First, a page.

After talking to a few newcomers and offering some tips on staying warm in the fall and winter months, I was asked to write this column and offer some of my ideas for staying warm both inside and outside.
Let’s start with a few tips for keeping the outside from coming inside. First, if you are living in that cool shady cabin that was great in the summer time, you now know that cool and shady means it is cold in the winter.
If you don’t have dual-pane windows, you can get some clear plastic from the hardware store and make a reasonable facsimile by simply putting plastic over your windows with a staple gun. If the windows are hard to reach from the outside you can use it on the inside, like for second story windows. Nothing is more alarming then seeing the curtains blowing in the wind when the windows are closed. This will stop the problem.
Weather stripping the doors of your home will cut down on drafts. If you have large gaps on the bottom, you can seal them with a rubber skirt (sorry, I don’t know the official name) or, in an emergency, a rolled up towel held in place by something heavy, can do the trick.
Because you are sealing your home to keep out the cold and using heat to stay warm, the air can get really dry in winter. If you don’t want to buy a humidifier, you can simply put a pan of water on top of your wood stove and let it evaporate into the room.
Speaking of wood, it is always good to have a stash delivered, stacked and under a tarp before it snows. If you buy your wood in the summer months, you will save money over the winter prices.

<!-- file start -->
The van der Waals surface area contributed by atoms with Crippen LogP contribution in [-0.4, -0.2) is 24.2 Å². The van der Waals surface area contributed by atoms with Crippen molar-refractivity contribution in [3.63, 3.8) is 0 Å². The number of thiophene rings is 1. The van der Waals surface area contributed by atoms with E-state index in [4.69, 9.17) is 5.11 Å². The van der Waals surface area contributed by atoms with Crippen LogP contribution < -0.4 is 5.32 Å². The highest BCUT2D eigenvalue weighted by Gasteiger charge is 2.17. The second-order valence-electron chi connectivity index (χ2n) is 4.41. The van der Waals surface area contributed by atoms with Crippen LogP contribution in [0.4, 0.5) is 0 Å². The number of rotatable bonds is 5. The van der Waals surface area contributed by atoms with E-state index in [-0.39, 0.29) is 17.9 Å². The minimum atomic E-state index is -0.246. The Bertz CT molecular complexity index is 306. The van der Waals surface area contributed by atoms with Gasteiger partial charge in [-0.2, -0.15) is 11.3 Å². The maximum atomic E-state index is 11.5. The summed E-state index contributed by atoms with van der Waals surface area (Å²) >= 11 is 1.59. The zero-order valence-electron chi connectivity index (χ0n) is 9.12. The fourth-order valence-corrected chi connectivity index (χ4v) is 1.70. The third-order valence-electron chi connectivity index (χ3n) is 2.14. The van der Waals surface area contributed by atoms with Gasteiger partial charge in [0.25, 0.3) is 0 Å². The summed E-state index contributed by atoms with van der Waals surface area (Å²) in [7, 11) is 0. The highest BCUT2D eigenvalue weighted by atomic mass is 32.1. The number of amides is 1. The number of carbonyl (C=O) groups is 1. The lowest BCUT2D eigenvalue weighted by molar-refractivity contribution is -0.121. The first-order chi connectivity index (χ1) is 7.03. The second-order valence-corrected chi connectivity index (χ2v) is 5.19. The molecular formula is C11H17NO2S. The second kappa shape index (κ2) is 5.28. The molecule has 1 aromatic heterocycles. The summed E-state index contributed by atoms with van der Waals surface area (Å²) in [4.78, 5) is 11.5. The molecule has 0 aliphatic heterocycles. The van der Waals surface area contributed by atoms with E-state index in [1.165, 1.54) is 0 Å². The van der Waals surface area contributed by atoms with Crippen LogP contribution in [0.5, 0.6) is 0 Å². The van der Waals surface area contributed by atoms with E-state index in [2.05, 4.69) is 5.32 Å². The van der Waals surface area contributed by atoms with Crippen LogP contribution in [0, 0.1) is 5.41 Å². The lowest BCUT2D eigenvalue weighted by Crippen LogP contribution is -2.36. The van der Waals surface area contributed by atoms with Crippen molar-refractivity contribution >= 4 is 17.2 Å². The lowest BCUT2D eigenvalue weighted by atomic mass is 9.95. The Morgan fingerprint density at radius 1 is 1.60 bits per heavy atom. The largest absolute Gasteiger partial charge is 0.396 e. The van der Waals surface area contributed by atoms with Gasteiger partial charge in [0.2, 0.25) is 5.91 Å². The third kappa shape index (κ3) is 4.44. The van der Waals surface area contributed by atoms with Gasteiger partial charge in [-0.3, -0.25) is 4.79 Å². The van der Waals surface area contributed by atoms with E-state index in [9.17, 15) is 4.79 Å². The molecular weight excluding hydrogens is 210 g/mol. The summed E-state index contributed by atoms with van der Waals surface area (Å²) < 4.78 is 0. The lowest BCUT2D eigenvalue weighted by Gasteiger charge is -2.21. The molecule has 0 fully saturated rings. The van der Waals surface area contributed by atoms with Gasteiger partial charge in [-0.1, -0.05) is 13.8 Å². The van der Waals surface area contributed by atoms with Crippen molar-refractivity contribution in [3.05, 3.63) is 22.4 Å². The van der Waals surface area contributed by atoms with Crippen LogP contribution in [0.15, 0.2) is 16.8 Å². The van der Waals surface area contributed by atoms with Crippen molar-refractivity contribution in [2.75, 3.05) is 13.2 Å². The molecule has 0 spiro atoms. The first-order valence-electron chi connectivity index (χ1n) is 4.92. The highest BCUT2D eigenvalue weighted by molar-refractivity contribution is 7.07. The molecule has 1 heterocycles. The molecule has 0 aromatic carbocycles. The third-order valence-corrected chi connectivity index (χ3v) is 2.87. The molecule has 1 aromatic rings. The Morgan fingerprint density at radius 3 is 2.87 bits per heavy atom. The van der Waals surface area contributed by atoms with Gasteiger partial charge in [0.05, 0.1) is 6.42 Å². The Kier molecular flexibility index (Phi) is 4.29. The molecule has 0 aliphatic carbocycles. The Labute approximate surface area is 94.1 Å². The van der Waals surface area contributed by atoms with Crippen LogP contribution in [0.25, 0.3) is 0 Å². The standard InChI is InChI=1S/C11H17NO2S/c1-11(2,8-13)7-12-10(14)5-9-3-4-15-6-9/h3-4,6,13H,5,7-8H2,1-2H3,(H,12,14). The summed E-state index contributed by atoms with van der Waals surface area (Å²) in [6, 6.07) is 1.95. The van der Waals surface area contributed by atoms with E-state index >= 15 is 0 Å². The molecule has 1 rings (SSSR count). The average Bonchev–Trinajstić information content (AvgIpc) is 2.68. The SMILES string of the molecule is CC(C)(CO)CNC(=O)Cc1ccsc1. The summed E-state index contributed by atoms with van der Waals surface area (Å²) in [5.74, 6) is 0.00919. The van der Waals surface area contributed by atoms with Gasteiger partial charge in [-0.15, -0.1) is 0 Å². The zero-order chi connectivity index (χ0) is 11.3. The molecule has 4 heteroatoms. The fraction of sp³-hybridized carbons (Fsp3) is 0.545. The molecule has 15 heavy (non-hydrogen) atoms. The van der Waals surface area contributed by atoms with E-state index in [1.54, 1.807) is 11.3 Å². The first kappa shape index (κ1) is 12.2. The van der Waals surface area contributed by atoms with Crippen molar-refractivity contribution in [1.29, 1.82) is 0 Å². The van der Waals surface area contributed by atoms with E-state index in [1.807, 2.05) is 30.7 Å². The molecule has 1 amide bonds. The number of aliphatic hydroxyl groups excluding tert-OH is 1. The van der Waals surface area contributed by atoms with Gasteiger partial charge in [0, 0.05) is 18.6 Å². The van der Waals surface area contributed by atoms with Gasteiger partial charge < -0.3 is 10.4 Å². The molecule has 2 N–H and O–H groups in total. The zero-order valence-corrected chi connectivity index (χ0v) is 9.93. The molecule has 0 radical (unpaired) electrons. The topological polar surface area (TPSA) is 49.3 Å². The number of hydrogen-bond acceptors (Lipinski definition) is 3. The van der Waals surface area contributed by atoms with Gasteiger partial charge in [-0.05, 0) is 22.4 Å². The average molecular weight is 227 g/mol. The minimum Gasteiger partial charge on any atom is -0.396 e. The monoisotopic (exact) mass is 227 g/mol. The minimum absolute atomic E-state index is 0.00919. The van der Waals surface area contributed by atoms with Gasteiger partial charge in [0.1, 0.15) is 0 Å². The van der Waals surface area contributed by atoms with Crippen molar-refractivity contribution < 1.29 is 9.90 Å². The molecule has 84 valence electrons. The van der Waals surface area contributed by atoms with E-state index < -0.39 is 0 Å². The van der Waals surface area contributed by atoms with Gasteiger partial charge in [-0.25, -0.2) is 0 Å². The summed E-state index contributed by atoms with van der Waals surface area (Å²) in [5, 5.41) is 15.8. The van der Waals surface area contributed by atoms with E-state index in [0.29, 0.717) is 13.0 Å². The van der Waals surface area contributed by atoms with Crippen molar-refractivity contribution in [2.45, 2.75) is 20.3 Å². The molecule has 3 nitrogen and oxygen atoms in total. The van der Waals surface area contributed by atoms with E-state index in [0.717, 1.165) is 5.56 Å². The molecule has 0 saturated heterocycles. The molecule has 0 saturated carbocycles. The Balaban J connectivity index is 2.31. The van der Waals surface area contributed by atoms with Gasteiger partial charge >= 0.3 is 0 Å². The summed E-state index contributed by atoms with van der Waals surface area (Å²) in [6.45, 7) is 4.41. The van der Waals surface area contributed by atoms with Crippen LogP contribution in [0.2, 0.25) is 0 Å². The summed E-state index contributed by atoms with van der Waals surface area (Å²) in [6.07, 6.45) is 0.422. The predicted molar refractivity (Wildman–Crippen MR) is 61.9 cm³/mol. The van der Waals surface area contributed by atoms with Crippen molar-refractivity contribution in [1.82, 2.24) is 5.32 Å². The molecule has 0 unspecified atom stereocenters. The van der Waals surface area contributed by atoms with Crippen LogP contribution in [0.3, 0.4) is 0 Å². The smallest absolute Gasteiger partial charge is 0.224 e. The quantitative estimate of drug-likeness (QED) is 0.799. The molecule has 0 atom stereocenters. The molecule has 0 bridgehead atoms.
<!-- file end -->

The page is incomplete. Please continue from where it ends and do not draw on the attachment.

Clothing is very important for both inside and outside activities. The outdoor clothing system of layering is still the best. Start with a good base layer — tops and bottoms — and good socks, either Merino wool or synthetics. Have a middle layer for insulation and a waterproof outer layer for outside pursuits. You can remove or add layers as you move inside and out.
When it is icy outside, you need some kind of ice cleats to avoid falls. Out on the trail Kahtoola Mircospikes and YakTrax Extreme models work well for lower elevations. For walking down your driveway or steps, the YakTrax Pro model with the velcro strap is the ticket.
Watch out for black ice which is a thin layerof ice on asphalt that you may not see until it is too late. Black ice is very slippery and the fall will be on pavement, so you will be hurt when you hit the ground.
Don’t forget that you also need to winterize your car. If you don’t have four-wheel drive, you will probably need to get tire chains. Also the going-real-fast method to make it up your icy hill or driveway can lead to real trouble.
Next week, I will talk about gearing up for winter hiking.